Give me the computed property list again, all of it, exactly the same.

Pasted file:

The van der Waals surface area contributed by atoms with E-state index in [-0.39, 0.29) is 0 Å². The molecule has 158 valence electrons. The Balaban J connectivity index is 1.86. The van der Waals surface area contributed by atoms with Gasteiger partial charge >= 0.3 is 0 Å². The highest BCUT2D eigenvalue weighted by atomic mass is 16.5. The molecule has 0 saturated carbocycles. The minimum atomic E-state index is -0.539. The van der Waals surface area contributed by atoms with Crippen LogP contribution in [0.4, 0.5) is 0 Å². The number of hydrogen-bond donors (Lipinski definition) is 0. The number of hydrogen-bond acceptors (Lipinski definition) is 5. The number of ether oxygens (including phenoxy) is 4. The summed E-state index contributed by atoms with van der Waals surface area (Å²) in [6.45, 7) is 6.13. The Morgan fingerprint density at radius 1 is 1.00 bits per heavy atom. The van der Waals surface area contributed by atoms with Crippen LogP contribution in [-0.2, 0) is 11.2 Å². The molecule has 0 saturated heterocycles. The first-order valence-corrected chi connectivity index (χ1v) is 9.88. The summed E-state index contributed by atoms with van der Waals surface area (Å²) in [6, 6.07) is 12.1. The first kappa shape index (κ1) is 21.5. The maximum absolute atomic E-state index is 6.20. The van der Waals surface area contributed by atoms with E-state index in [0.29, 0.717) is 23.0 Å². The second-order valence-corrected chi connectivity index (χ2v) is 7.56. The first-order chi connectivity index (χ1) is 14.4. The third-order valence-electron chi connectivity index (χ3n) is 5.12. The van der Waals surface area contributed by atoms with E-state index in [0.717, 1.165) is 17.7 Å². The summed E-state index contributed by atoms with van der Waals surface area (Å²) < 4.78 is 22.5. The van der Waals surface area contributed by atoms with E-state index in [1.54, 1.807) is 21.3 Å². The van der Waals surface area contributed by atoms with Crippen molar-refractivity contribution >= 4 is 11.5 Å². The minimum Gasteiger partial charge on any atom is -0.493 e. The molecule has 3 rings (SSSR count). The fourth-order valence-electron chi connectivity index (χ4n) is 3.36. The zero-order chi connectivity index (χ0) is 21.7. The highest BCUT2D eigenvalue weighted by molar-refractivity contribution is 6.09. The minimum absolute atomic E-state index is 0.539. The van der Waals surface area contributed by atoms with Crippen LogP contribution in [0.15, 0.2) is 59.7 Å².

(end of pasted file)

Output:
The van der Waals surface area contributed by atoms with E-state index in [-0.39, 0.29) is 0 Å². The molecule has 158 valence electrons. The Balaban J connectivity index is 1.86. The van der Waals surface area contributed by atoms with Gasteiger partial charge >= 0.3 is 0 Å². The highest BCUT2D eigenvalue weighted by atomic mass is 16.5. The molecule has 0 saturated carbocycles. The minimum atomic E-state index is -0.539. The van der Waals surface area contributed by atoms with Crippen LogP contribution in [0.4, 0.5) is 0 Å². The number of hydrogen-bond donors (Lipinski definition) is 0. The number of hydrogen-bond acceptors (Lipinski definition) is 5. The number of ether oxygens (including phenoxy) is 4. The summed E-state index contributed by atoms with van der Waals surface area (Å²) in [6.45, 7) is 6.13. The Morgan fingerprint density at radius 1 is 1.00 bits per heavy atom. The van der Waals surface area contributed by atoms with Crippen LogP contribution in [-0.2, 0) is 11.2 Å². The molecule has 0 saturated heterocycles. The first-order valence-corrected chi connectivity index (χ1v) is 9.88. The summed E-state index contributed by atoms with van der Waals surface area (Å²) in [6, 6.07) is 12.1. The first kappa shape index (κ1) is 21.5. The maximum absolute atomic E-state index is 6.20. The van der Waals surface area contributed by atoms with E-state index in [0.29, 0.717) is 23.0 Å². The second-order valence-corrected chi connectivity index (χ2v) is 7.56. The first-order chi connectivity index (χ1) is 14.4. The third-order valence-electron chi connectivity index (χ3n) is 5.12. The van der Waals surface area contributed by atoms with E-state index in [0.717, 1.165) is 17.7 Å². The summed E-state index contributed by atoms with van der Waals surface area (Å²) < 4.78 is 22.5. The van der Waals surface area contributed by atoms with E-state index in [1.54, 1.807) is 21.3 Å². The van der Waals surface area contributed by atoms with Crippen molar-refractivity contribution >= 4 is 11.5 Å². The minimum Gasteiger partial charge on any atom is -0.493 e. The molecule has 3 rings (SSSR count). The fourth-order valence-electron chi connectivity index (χ4n) is 3.36. The zero-order chi connectivity index (χ0) is 21.7. The highest BCUT2D eigenvalue weighted by molar-refractivity contribution is 6.09. The minimum absolute atomic E-state index is 0.539. The van der Waals surface area contributed by atoms with Crippen LogP contribution in [0.15, 0.2) is 59.7 Å².